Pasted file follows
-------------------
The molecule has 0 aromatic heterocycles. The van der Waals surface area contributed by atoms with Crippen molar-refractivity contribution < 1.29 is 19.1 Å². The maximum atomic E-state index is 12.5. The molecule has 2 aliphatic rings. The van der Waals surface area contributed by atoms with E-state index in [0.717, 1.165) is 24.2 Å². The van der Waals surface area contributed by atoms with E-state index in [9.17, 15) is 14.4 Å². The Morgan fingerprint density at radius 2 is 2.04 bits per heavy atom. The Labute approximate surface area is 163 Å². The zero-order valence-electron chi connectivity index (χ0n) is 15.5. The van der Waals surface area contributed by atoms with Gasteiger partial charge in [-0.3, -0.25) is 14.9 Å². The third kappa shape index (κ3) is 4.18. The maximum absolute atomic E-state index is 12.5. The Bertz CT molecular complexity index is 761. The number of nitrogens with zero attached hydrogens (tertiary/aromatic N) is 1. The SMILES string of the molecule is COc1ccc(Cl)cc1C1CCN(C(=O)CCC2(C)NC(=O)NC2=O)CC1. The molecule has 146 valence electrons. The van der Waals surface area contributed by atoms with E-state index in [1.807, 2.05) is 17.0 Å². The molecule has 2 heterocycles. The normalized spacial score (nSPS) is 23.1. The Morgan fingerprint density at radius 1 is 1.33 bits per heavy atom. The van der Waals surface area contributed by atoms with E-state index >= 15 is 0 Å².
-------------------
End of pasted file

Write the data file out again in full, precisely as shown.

The molecule has 0 aromatic heterocycles. The van der Waals surface area contributed by atoms with Crippen molar-refractivity contribution < 1.29 is 19.1 Å². The maximum atomic E-state index is 12.5. The molecule has 2 aliphatic rings. The van der Waals surface area contributed by atoms with E-state index in [0.717, 1.165) is 24.2 Å². The van der Waals surface area contributed by atoms with E-state index in [9.17, 15) is 14.4 Å². The Morgan fingerprint density at radius 2 is 2.04 bits per heavy atom. The Labute approximate surface area is 163 Å². The zero-order valence-electron chi connectivity index (χ0n) is 15.5. The van der Waals surface area contributed by atoms with Gasteiger partial charge in [-0.3, -0.25) is 14.9 Å². The third kappa shape index (κ3) is 4.18. The maximum absolute atomic E-state index is 12.5. The Bertz CT molecular complexity index is 761. The number of nitrogens with zero attached hydrogens (tertiary/aromatic N) is 1. The SMILES string of the molecule is COc1ccc(Cl)cc1C1CCN(C(=O)CCC2(C)NC(=O)NC2=O)CC1. The molecule has 146 valence electrons. The van der Waals surface area contributed by atoms with E-state index in [1.807, 2.05) is 17.0 Å². The molecule has 2 heterocycles. The normalized spacial score (nSPS) is 23.1. The Morgan fingerprint density at radius 1 is 1.33 bits per heavy atom. The van der Waals surface area contributed by atoms with E-state index >= 15 is 0 Å².